[T]hroughout the 1870s and into the 1880s, the NHDVS developed as a place where
disabled veterans were afforded living quarters, basic medical care, wage-earning work, and entertainment. Their attention to the well-being of the disabled veterans reinforced the consistent theme sounded by the Board of Managers during the developmental stages of the institution and throughout its existence: unlike institutions for the blind, the insane, or the poor, the NHDVS sheltered a special class of people who were there by merit of their military service. This was an institution based not upon a moral obligation to care for the helpless but on the provision of services to people who had earned the right to be provided for by their country.
During the 1871-1883 period, expansion of membership requirements increased the
numbers of veterans entering the NHDVS. Initially, applicants needed to prove that they had been honorably discharged and that their disability was related to their service in the Union Army. In 1871, Congress expanded the opportunity for admission to the NHDVS to veteran volunteer soldiers and sailors of the War of 1812 and the Mexican-American War, as long as they had not served in the Confederate army and they could prove their disability was service-related.…
The Board of Managers attributed at least part of the surge in
admissions in the late 1870s and early 1880s to a financial depression
that began with the Panic of l873 and hoped that the demand would
subside as the impact of that crisis eased. However, a major policy
change—one supported by the Board itself—led to a dramatic increase in
membership and facilities. In the early 1880s, the Board of Managers
recommended that all disabled veterans—not only those who could prove
service-related injuries—be considered for membership in the National
HOW TO BECOME A MEMBER
April 30, 1867, Milwaukee Sentinel
The Board of Managers of the national Asylum for Disabled Volunteer Soldiers give notice that they are now prepared to receive beneficiaries into either branch near Milwaukee, Wisconsin, Augusta, Maine or at the central asylum near Columbus Ohio. Volunteer soldiers are admitted upon application by letter to either of the managers, whereupon a blank application will be sent to the applicant, and if duly qualified, transportation will be furnished him.
The requirements are:
First, an honorable discharge from the volunteer service.
Second, disability by wounds received or sickness contracted in the line of duty. If the applicant is unable top travel or for other sufficient cause, relief will be furnished under direction of the manager to whom the application is made. Overseers of all almshouses and charitable hospitals having disabled soldiers subsisting upon private beneficence are respectfully urged to report such cases to either of the managers; as it is not fit that meritorious disable soldiers of the nation should have to be supported by private or public subscriptions.
Soldiers are especially informed that the asylums are neither hospitals or almshouses but homes, where subsistence, care, education, religious instructions and employment are provided for disabled soldiers by the Congress of the United States, to be paid from the forfeitures and fines of deserters of the army. The provision is not a charity, it is a contribution by bounty jumpers and bad soldiers, to the brave and deserving, and is their right. Soldiers having a wife, child or parent dependent upon them are not required to give up their pensions upon coming to the asylum. Other soldiers are required to assign their pensions to the asylum special cases only, to be determined by the board.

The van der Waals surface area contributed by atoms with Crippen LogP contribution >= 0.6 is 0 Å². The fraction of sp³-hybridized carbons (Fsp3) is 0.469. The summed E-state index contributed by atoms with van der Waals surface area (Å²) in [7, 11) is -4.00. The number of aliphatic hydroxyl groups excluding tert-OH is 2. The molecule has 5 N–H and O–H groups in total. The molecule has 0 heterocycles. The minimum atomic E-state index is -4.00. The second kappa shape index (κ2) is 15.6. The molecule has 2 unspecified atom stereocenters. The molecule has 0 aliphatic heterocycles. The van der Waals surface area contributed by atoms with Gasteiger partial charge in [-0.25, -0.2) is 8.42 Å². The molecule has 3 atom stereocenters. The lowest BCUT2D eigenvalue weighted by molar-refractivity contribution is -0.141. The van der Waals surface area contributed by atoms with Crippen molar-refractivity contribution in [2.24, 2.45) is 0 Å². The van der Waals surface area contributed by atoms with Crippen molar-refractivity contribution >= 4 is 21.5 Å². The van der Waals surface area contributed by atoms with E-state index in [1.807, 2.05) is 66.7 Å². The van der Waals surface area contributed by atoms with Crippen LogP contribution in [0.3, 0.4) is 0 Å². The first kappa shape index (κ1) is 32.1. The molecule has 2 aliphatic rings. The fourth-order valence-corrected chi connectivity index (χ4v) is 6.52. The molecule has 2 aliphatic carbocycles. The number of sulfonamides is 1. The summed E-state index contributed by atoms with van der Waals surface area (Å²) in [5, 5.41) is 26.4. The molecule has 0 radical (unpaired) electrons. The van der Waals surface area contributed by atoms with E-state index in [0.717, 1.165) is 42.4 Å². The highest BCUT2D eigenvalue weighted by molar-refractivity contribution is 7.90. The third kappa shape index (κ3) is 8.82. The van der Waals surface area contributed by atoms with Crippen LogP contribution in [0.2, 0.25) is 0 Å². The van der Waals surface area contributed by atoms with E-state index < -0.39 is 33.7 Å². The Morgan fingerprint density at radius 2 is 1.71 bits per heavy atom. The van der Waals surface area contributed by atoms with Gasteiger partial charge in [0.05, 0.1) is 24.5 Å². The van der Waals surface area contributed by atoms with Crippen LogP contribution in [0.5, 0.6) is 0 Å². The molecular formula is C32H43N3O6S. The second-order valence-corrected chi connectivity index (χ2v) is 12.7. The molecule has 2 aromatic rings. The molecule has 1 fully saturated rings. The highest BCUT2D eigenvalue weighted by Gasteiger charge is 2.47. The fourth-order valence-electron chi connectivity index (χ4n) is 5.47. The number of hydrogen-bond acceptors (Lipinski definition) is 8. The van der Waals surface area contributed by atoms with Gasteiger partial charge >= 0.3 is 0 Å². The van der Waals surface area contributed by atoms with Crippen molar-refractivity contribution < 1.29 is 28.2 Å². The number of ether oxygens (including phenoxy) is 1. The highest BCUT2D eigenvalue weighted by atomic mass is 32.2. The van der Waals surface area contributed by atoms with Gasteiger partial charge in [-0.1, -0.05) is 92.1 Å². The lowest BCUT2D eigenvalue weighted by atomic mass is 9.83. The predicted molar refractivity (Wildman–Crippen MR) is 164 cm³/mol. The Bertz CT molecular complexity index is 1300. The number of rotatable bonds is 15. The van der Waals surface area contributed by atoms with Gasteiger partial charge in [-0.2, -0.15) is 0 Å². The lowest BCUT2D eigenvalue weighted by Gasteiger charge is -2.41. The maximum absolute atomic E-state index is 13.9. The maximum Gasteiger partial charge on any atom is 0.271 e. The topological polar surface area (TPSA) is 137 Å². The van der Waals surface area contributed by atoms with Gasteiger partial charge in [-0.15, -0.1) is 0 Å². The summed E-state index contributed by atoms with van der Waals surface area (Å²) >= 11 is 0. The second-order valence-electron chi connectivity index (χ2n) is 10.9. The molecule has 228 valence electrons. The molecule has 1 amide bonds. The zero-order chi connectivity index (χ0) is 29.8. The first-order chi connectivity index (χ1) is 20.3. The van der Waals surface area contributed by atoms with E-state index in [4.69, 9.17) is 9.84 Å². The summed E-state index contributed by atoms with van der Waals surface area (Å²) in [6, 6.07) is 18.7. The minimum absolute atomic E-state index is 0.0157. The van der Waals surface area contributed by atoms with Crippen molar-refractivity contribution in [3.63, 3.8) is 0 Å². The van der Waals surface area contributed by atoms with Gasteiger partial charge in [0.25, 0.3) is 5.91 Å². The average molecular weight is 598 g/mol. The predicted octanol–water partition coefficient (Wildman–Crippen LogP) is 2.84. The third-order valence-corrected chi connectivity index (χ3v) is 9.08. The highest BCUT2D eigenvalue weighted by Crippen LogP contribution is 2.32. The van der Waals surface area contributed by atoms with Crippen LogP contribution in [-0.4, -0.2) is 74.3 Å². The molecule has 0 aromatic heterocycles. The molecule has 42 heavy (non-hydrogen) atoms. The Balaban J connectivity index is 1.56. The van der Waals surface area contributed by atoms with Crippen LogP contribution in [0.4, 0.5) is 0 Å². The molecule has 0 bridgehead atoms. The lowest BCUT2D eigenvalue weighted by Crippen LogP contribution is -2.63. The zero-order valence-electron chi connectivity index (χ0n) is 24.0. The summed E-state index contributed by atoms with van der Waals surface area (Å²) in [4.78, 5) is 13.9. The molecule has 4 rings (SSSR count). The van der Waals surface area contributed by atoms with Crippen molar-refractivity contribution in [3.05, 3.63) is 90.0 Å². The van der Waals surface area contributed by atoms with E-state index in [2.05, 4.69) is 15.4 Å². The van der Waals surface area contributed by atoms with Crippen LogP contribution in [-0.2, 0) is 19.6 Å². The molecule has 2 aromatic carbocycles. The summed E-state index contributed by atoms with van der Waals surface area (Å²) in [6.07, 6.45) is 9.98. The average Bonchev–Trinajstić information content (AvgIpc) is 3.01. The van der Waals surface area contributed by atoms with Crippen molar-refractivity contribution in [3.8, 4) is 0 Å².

Suitable compensation will be given for profitable labor in the asylum. Good behavior will insure the kindest treatment. Wives and children will not be cared for at the asylum until after the soldier has shown, by his ability to aid himself and then in part by his labor and steadiness, that in taking his family in charge, he will not increase his expenses to the asylum above the cost other helpless benefactors, in which cases, provision will hereafter be made.
"Reliving Their Battles," 1889 Souvenir Book,
Archives of the Clement J. Zablocki VA Medical Center
1895 Souvenir Book, Northwestern Branch, NHDVS
Any honorably discharged disabled Soldier of Sailor of the United States – whether in the late war or the Mexican war – who is unable to earn a living by labor, can gain admission to the Home by making an application to either of the managers, and by stipulating and agreeing to abide by all the rules and regulations made by the Board of Managers, or by their order; to perform all duties required of them, and to obey all the lawful orders of the officers of the Home.
A soldier or a sailor must forward with his application for admission his discharge paper (and when he is a pensioner his pension certificate) before his application will be considered, which papers will be carefully kept at the Home, to be returned to him when he is discharged. If original discharge does not exist, a copy certificate by the war of navy department of the adjutant-general of the state must be sent. A blank will be sent to the soldier or sailor after complying with the above, and if on receipt of said blank, properly filled out, the applicant is found duly qualified, transportation will be furnished him free of charge, or he can apply by letter or in person to the Home nearest his residence, or any member of the Board of Managers.
Company M, 1919 Souvenir Book,
Archives of the Clement J. Zablocki VA Medical Center
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